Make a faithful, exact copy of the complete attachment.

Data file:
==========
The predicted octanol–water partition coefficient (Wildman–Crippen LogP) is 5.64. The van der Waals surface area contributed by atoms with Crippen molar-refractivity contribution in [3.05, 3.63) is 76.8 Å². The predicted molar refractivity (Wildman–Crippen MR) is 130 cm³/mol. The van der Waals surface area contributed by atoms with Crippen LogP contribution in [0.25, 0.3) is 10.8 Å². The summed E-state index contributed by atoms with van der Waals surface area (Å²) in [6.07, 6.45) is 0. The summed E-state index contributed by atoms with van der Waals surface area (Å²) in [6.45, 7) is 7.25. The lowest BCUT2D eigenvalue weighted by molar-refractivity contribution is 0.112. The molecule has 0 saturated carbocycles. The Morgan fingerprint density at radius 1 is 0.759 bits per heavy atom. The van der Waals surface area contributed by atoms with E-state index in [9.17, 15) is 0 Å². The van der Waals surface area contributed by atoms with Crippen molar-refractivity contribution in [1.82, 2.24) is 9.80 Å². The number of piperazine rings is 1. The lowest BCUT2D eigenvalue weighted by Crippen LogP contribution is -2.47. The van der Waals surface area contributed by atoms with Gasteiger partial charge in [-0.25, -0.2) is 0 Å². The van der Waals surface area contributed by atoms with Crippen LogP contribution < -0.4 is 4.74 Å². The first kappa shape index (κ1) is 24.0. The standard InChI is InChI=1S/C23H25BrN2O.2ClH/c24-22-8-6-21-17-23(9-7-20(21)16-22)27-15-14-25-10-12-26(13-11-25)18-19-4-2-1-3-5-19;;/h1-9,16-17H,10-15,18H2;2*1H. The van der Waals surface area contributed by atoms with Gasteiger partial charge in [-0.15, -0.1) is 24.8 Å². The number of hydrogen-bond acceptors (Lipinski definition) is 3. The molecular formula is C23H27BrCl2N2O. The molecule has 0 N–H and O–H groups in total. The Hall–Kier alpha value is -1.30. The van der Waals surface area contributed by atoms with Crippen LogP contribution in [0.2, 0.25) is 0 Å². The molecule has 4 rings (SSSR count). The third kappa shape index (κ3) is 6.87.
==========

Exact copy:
The predicted octanol–water partition coefficient (Wildman–Crippen LogP) is 5.64. The van der Waals surface area contributed by atoms with Crippen molar-refractivity contribution in [3.05, 3.63) is 76.8 Å². The predicted molar refractivity (Wildman–Crippen MR) is 130 cm³/mol. The van der Waals surface area contributed by atoms with Crippen LogP contribution in [0.25, 0.3) is 10.8 Å². The summed E-state index contributed by atoms with van der Waals surface area (Å²) in [6.07, 6.45) is 0. The summed E-state index contributed by atoms with van der Waals surface area (Å²) in [6.45, 7) is 7.25. The lowest BCUT2D eigenvalue weighted by molar-refractivity contribution is 0.112. The molecule has 0 saturated carbocycles. The Morgan fingerprint density at radius 1 is 0.759 bits per heavy atom. The van der Waals surface area contributed by atoms with E-state index in [9.17, 15) is 0 Å². The van der Waals surface area contributed by atoms with Crippen molar-refractivity contribution in [1.82, 2.24) is 9.80 Å². The number of piperazine rings is 1. The lowest BCUT2D eigenvalue weighted by Crippen LogP contribution is -2.47. The van der Waals surface area contributed by atoms with Gasteiger partial charge in [-0.25, -0.2) is 0 Å². The van der Waals surface area contributed by atoms with Crippen LogP contribution < -0.4 is 4.74 Å². The first kappa shape index (κ1) is 24.0. The standard InChI is InChI=1S/C23H25BrN2O.2ClH/c24-22-8-6-21-17-23(9-7-20(21)16-22)27-15-14-25-10-12-26(13-11-25)18-19-4-2-1-3-5-19;;/h1-9,16-17H,10-15,18H2;2*1H. The van der Waals surface area contributed by atoms with Gasteiger partial charge in [-0.15, -0.1) is 24.8 Å². The number of hydrogen-bond acceptors (Lipinski definition) is 3. The molecular formula is C23H27BrCl2N2O. The molecule has 0 N–H and O–H groups in total. The Hall–Kier alpha value is -1.30. The van der Waals surface area contributed by atoms with Crippen LogP contribution in [0.2, 0.25) is 0 Å². The molecule has 4 rings (SSSR count). The third kappa shape index (κ3) is 6.87.